By Stefan Haupt First Run Features, 2007 Review by Christian Perring on Aug 19th 2008
Stefan Haupt's documentary showing Elisabeth Kübler-Ross in her declining years and reviewing her life is informative yet uncritical. We see her in her final days in her home in the desert, living alone and feeling lonely in rural Arizona, surrounded by piles of books and old dishes. She died in August 2004, not long after this film was made. She talks in both English and German, switching between the two languages frequently, sometimes in the middle of a sentence. We learn about her life as a triplet, with interviews with her 2 sisters, Eva and her identical sister and her other triplet Erika, her marriage to her American husband Manny Ross, her miscarriages and two children, her blossoming career, her subsequent divorce, and some of the strange twists and turns of her enthusiasms.
Kübler-Ross is known in Death and Dying courses for her theory of the 5 stages of grief, and also as an initiator of the hospice movement. While the particular theory that people proceed through 5 stages of grief has received a great deal of criticism, the general idea that we can and should try to understand how people react to the death of their loved ones or to a terminal diagnosis was very important. Similarly, the idea that we should not always try to save people but rather help them prepare for their deaths has been a powerful counterbalance to the predominant medical attitude.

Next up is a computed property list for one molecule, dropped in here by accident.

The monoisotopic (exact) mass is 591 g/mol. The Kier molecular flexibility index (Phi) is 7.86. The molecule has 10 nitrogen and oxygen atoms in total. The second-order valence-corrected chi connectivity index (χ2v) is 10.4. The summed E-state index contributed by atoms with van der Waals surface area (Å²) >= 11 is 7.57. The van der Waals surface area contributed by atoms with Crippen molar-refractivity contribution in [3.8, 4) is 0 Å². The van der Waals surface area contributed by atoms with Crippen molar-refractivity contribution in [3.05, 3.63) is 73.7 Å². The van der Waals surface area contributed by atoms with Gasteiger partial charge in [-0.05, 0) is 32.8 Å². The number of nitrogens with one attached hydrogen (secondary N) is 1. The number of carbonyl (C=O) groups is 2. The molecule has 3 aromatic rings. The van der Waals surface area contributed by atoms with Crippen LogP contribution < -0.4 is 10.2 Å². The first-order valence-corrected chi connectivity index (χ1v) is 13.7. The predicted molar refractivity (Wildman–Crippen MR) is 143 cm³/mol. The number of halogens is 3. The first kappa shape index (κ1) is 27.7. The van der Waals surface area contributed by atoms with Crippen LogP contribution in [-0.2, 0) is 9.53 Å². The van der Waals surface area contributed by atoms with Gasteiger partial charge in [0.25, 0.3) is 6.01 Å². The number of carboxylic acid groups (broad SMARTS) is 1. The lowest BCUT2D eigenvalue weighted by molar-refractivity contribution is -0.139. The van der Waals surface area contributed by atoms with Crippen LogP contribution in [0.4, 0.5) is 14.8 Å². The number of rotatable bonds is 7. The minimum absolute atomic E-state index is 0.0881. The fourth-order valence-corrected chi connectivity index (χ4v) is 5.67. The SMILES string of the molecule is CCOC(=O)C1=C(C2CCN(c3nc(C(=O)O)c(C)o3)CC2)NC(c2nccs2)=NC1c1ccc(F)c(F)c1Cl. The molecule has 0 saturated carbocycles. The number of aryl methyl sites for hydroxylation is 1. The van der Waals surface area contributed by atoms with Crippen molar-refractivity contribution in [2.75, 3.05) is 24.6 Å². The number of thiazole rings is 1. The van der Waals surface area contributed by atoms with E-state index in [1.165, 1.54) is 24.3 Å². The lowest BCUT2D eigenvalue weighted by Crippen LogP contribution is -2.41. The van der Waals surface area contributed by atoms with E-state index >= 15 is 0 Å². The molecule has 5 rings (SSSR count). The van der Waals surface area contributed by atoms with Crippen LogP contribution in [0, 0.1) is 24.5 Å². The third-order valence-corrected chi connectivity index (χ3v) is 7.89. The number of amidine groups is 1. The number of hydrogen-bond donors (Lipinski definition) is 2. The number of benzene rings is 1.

The other themes we see in her life have been less influential and seem less interesting. She talks about near-death experiences, and became associated with some people who even her friends and family regarded as charlatans. She got involved with very questionable new age movements in California and then Virginia. The documentary implies that she put her career above her family, and it gives a sense that she was not a conscientious mother. It seems that she made many problematic choices in her life and wasn't always a good judge of character, and although she did not care much about money, she had a good deal of ego. It may have been her stubbornness that empowered her to go against the medical establishment, but it also seemed mean that she refused to listen to reason when she started investigating unsupported religious claims about death and grieving process.
The documentary would have been better if it had provided some critical assessment of Kübler-Ross's achievement and less verbose praise from public ceremonies. Nevertheless, it provides insights and information that one would not get from most other sources about Kübler-Ross. It would be a useful resource for anyone interested in the scholarly study of death and dying, and would work well in an undergraduate course.